Sunday, July 12, 2009

Visual Writing Prompt: 7-12-09

My son used to work at the Austin Zoo & Animal Sanctuary, a rescue zoo. He loved working there with the animals. He eventually had to quit because they didn’t pay enough and he had to eat and pay rent. But he still goes back to volunteer when he can.

He has interesting tales to tell, like the monkeys who like to throw feces. And the picture that’s kept in the keepers’ kitchen, where food is prepped for the animals, to remind the keepers to be vigilant and careful - the picture is of a table with a finger on top - the finger of the tiger’s owner who ultimately decided maybe keeping a tiger wasn’t such a good idea. The picture doesn’t even need a caption.

One of his co-workers took a picture of one of the big giant tortoises. I love turtles. And I liked this picture so much, for quite a while I used it as my avatar.

This tortoise is incognito, hiding behind googly-eyed glasses. When we write, our characters often hide behind facades. If the bad guy showed his true colors, he wouldn’t last long in real life nor in a book. If the two would-be lovers showed what they really felt, the book would be over within ten pages instead of hundreds. If the cop told the subject that he really had no evidence against him, but he’s hoping he’ll confess, that interrogation would go far.

You, as the writer, have to know the truth behind the googly-eyed glasses. But you have to keep the glasses on the character, revealing the truth bit by bit or perhaps in a climax unveiling, but even if you wait to whip off the mask, there have to be clues, carefully planted, so that the reader can sit back and think, yeah, I should have seen it; the clues were there, hidden.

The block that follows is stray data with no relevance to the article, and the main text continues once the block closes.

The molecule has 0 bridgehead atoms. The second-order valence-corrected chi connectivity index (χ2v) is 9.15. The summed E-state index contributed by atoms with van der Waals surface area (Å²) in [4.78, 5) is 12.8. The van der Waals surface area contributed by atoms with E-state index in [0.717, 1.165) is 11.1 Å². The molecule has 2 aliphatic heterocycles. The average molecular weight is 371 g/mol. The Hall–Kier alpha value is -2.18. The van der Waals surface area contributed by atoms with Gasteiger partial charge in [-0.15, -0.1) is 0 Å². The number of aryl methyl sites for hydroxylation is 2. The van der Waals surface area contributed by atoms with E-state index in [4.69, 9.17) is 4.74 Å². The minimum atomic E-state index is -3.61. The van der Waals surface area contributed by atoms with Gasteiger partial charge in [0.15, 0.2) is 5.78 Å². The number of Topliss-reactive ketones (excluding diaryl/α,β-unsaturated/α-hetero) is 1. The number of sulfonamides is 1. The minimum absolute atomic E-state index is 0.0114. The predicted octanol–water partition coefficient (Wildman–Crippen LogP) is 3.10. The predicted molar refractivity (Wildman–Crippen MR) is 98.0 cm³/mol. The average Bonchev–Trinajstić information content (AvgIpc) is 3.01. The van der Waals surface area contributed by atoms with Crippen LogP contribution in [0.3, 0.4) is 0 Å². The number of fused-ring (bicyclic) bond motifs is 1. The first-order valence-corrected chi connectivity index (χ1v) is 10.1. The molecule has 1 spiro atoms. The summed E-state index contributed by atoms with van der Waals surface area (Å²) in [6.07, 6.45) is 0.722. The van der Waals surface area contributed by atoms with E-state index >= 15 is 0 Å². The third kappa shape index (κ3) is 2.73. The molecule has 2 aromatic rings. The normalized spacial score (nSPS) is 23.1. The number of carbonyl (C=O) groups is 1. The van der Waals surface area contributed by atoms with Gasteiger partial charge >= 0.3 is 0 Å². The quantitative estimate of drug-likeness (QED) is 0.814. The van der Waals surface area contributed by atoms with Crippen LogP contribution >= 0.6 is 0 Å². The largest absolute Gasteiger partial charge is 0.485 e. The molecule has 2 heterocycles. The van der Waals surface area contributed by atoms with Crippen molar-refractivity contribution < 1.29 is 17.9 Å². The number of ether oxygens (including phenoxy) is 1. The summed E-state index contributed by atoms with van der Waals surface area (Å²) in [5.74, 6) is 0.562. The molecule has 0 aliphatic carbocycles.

What “googly-eyed glasses” do you use in your writing? What techniques do you use to reveal the character’s true colors or real feelings?
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  1. Ohhh....nice topic. I'm going to enjoy reading the responses here.

    My bad guys are usually long-time residents and contributors to the community. They seem just like everyone else. They ARE just like everyone else, except they've killed someone and are desperately covering up the fact. If they didn't fit in, it would be like a neon sign pointing to them as the murderer.

    Mystery Writing is Murder

  2. Since my books are 'life stories,' I often show situations and life itself slowly chipping away at a character and his resolve to hide or deny his feelings.

    L. Diane Wolfe

  3. Hm, for me, in my fiction, it's usually unexpected situations that might arise, demanding a response, that show at least hints of a character's true nature.

  4. Good topic and question today. For an antagonist I like to divulge little bits and pieces as the story unfolds of deep seated problems or issues that are motivating factors towards an upcoming major plot event. Internal dialog works well - if not overdone.

    The Old Silly

  5. We've got some pros here at handling bad guys and their "reveals."

  6. As a collaborative writer my biggest challenge is keeping my writing partners from broadcasting too many tells regarding my villainous characters. The reader might be able to guess or be privy to private intentions, but the characters need to be in the dark for suspense.

  7. Ah, muzzling your characters take some finagling, don't they?

  8. Are the eyes for real? Not photoshopped? Such a cutie.

    Bargain with the Devil

  9. The eyes are a pair of silly glasses my son and his friend put on the turtle. Like a pair you might get at a shop that sells goofy stuff for Halloween or something.

  10. i am not sure I ever let the "googlyu-eyed" glasses come completely off.. :)


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